Teaching is spoiled and learning diminished if classroom management structures are not in place and practised. Teachers can be too busy valiantly attempting to control, manage and discipline, to teach.  They wear themselves to frazzles and finish  up with a group of students who range from the very disruptive (those setting the class social agenda) to the very frustrated (those who want to learn but are not taught because the teacher is too preoccupied to teach).

Process, procedure, rules and regulations can be reinforcing and satisfying. That satisfaction embraces students, teachers, the class as a community of learners and the school as a whole. It is ever so important that the initial time teachers spend with a new class is a ‘steady as she goes’ period.

Set the Scene with the Children

A losing strategy for any teacher can be an attempt to set the classroom scene without involving the children. It is essential that class rules and procedures are established by teachers working with children. Classes need to own their governance. Rules won’t work if they are dictatorially set and enforced without empathy. Collectivity, with the group contributing to and therefore owning governance is the smart way to formulate classroom procedures.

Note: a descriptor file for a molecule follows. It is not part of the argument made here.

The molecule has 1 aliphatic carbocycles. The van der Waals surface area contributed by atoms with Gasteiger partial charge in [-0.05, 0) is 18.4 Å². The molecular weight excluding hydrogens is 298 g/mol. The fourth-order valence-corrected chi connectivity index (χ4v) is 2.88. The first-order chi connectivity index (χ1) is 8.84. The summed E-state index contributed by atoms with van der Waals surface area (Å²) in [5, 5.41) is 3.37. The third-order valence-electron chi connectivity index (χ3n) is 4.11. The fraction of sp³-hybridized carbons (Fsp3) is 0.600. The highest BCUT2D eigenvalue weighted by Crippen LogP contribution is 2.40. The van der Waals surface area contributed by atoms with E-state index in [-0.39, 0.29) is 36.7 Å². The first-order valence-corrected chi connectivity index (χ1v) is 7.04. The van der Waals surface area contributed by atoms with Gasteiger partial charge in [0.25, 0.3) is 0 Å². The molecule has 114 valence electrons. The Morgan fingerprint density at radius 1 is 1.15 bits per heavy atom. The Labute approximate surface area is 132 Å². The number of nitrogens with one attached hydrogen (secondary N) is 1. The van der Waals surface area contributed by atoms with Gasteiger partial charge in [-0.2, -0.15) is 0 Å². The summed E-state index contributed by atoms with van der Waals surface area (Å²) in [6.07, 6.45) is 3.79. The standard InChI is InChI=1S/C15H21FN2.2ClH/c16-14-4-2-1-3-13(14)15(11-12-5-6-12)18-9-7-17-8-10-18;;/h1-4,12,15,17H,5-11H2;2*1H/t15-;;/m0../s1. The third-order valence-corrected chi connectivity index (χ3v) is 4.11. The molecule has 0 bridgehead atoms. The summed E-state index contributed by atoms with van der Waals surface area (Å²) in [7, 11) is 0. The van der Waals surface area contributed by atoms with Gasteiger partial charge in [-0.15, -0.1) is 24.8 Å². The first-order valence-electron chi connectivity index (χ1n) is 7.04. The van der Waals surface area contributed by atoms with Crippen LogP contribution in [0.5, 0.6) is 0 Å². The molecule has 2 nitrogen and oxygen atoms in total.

Recognising the constituency of the class is important. Without having the right approach to classroom management, a teacher can become an isolated and unappreciated individual. No teacher wants to be overbearing to the point of being ‘sent to Coventry’ by his or her class.

First and Second Level Ownership

The way classroom procedures are developed confers ownership. Children who feel a part of the ownership stratagem are more likely to be compliant and act in accordance with agreed procedures than otherwise would be the case. (There will be exceptions but aberrance may not be tolerated. Recalcitrant individuals are likely to draw quick responses from the class collective. Rules break down and lose impact when there is little commitment and scant adherence on the part of children.